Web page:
One of the best career advice tips I have to offer you has nothing to do with your job. You can have the best job in the world and earn a small fortune, but if you don’t do this one thing, you will not find long-term success.
The secret is that it’s all about what you do with the money you earn. The most common mistake people make is when they spend $3 for each $1 earned. This was drilled into me by my dad—who was a first-generation American and teacher in Brooklyn—when I was a little kid. At the time, it didn’t make any sense to me because I was a kid. What the heck did I know about money? He always said to live far below your means, save and invest as much as you can, and in the long run, you’ll have a tidy sum to rely on. “Money begets more money” was his mantra.
So, basically, my tip is really ripping off of my dad’s tip. Since he’s long passed away, my dad won’t know I’m stealing his line, but he’d really appreciate me retelling this in Forbes, if he was still around.
I’ve always followed his advice religiously—primarily out of guilt and not wanting to hear his constant lectures on this topic—and saved enough money to retire today (if I’d like to), which is a wonderful luxury. Unfortunately, this is not the case for the majority of Americans.
We live in a time when credit is cheap and it’s super easy to lease luxury automobiles and purchase whatever we like online with our credit cards. Social media pressures us to live up to the lives of Instagram influencers, compete with so-called friends on Facebook and keep up and surpass our neighbors by having the most toys.
The Wall Street Journal recently ran an in-depth piece detailing how “The rising costs associated with maintaining a middle-class lifestyle are pushing American middle-class families further in debt.” The article cites that wage growth has not kept up with the meteoric increases in buying a home, paying for college tuition and dealing with medical expenses. Over the last 30 years, the average family income rose 14%, while the house prices skyrocketed 290%, health-related expenditures rose about 276% and the average tuition at public, four-year colleges rocketed up 549%.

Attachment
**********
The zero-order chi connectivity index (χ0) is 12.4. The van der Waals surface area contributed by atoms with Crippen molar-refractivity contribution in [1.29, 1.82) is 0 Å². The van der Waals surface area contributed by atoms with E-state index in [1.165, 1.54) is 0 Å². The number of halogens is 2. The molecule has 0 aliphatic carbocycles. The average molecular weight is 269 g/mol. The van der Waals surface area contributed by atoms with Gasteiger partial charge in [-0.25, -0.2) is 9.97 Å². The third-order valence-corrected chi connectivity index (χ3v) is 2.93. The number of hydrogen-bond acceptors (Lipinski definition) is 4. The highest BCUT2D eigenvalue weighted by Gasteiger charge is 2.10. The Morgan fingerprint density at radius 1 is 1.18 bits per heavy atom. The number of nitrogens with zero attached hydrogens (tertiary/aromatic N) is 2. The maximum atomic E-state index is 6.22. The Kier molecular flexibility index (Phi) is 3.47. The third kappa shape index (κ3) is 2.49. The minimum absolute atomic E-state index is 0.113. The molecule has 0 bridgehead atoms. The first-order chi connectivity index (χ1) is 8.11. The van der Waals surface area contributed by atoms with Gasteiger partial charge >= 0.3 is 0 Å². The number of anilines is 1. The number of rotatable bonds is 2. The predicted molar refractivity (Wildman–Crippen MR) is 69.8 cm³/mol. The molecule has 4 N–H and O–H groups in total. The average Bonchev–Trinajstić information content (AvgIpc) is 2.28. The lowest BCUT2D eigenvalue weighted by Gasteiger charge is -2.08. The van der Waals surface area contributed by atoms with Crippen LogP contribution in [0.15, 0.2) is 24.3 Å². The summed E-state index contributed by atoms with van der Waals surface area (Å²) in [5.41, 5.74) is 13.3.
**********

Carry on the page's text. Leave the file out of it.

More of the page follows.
Instead of being frugal because of these large expenditures, people are doubling down with their expenses and financing purchases with their credit cards and home refinancing. Previous generations, without the anchors of hefty mortgages, high real estate taxes and enormous tuition debt, bought things outright with cash to save on interest and penalty costs. The middle class today is left with little-or-no money to invest in the stock market or save in the bank for the future.
The average American is falling deeper into debt to maintain their lifestyle and keep up appearances. The ease of getting credit makes it easy to buy or lease anything you’d like and it’s put on your tab. The problem is that the tab keeps getting larger, homes more expensive and college costs insanely higher. It’s like a Ponzi scheme, in which we are buying stuff now with the hopes that it could be paid off in the future. We’re playing one big game of chicken. Can you eventually come up with the money in the future to pay back everything you owe or will some exogenous event, such as losing your job or a family member getting a serious medical issue, throw your finances into a tailspin and teeter on the brink of bankruptcy?
I encounter this type of scenario on a regular basis as an executive recruiter. A recently downsized professional will tell me that he needs to quickly find another job and will be flexible with his compensation requirements. New laws prohibit me from asking, but they’ll either tell me or I can infer from our conversation, which usually goes something like this:
Candidate: I need to find a job right away!
Me: What are you looking for—with respect to compensation?
Candidate: I’m wide open.
Me: Can you please clarify?
Candidate: Yes, I really need to get back to work, as I have a lot of expenses to pay!
Me: Can you give me a ballpark idea of what you’d like to make?
Candidate: I was earning about $250k all in, and I’m open.
Me: So, if I have something in the range of about $200k, would that be okay?
Candidate (angrily): No! That’s way too low!
Me: Hmm, when you say open, it’s not actually that open. Maybe more like $225k?
Candidate (really angry): No! I need 250k or maybe 240k. I have a big monthly nut.
The applicant will then recite a laundry list of expenses, such as their mortgage, real estate taxes, leased luxury cars, clothing allowance, travel, nannies, dining out, utility bills, saving for retirement and children’s college tuition funds and tutors, trainers and athletic gear for the kids. This is all with after-tax money. If you live in a high-tax-rate state, like New York or New Jersey, that $250k is gross pay and you’ll likely net a little more than half of that after all the taxes are taken out.
My advice—stolen from my dad—is to avoid this problem by starting early. Don’t pick a college with a high tuition cost, while majoring in a subject that won’t enable you to earn a living that could afford you the chance to pay it back, have a family and buy a home. Defer gratification and live modestly way below your means, so you can save as much money as you can. Warren Buffett, the grandfatherly multibillionaire, famously said, “Someone’s sitting in the shade today because someone planted a tree a long time ago.” Buffett has also stated, “Do not save what is left after spending; instead, spend what is left after saving.”
I hope this sage, common-sense, advice from a couple of wise folks from an older generation, can serve us well and help plan for a successful, financially secure future.